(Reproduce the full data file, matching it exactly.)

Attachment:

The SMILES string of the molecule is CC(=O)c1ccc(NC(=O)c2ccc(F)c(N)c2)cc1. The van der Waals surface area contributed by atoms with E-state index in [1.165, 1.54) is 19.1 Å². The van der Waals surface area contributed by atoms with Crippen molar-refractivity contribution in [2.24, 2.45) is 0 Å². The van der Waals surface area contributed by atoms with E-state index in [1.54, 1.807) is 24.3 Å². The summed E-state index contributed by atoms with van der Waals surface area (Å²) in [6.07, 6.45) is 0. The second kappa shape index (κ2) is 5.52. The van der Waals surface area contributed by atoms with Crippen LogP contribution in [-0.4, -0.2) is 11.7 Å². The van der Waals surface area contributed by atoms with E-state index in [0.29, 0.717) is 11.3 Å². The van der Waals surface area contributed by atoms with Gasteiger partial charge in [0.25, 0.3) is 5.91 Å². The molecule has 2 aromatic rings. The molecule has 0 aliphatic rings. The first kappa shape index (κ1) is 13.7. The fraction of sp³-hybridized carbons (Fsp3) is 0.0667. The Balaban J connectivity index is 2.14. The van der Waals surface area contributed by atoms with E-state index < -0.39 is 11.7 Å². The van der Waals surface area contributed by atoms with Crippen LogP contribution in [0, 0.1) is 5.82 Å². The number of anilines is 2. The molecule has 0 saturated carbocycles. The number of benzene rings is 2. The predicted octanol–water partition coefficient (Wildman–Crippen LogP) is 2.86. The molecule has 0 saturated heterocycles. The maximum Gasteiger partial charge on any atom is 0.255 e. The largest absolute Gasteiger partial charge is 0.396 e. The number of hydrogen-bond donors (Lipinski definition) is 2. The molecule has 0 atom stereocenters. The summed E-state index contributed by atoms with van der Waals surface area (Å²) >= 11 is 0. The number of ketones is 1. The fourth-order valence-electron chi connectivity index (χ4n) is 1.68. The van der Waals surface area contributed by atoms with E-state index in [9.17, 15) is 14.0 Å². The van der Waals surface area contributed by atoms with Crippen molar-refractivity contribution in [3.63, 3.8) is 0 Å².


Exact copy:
The SMILES string of the molecule is CC(=O)c1ccc(NC(=O)c2ccc(F)c(N)c2)cc1. The van der Waals surface area contributed by atoms with E-state index in [1.165, 1.54) is 19.1 Å². The van der Waals surface area contributed by atoms with Crippen molar-refractivity contribution in [2.24, 2.45) is 0 Å². The van der Waals surface area contributed by atoms with E-state index in [1.54, 1.807) is 24.3 Å². The summed E-state index contributed by atoms with van der Waals surface area (Å²) in [6.07, 6.45) is 0. The second kappa shape index (κ2) is 5.52. The van der Waals surface area contributed by atoms with Crippen LogP contribution in [-0.4, -0.2) is 11.7 Å². The van der Waals surface area contributed by atoms with E-state index in [0.29, 0.717) is 11.3 Å². The van der Waals surface area contributed by atoms with Gasteiger partial charge in [0.25, 0.3) is 5.91 Å². The molecule has 2 aromatic rings. The molecule has 0 aliphatic rings. The first kappa shape index (κ1) is 13.7. The fraction of sp³-hybridized carbons (Fsp3) is 0.0667. The Balaban J connectivity index is 2.14. The van der Waals surface area contributed by atoms with E-state index < -0.39 is 11.7 Å². The van der Waals surface area contributed by atoms with Crippen LogP contribution in [0, 0.1) is 5.82 Å². The number of anilines is 2. The molecule has 0 saturated carbocycles. The number of benzene rings is 2. The predicted octanol–water partition coefficient (Wildman–Crippen LogP) is 2.86. The molecule has 0 saturated heterocycles. The maximum Gasteiger partial charge on any atom is 0.255 e. The largest absolute Gasteiger partial charge is 0.396 e. The number of hydrogen-bond donors (Lipinski definition) is 2. The molecule has 0 atom stereocenters. The summed E-state index contributed by atoms with van der Waals surface area (Å²) >= 11 is 0. The number of ketones is 1. The fourth-order valence-electron chi connectivity index (χ4n) is 1.68. The van der Waals surface area contributed by atoms with E-state index in [9.17, 15) is 14.0 Å². The van der Waals surface area contributed by atoms with Crippen molar-refractivity contribution in [3.63, 3.8) is 0 Å².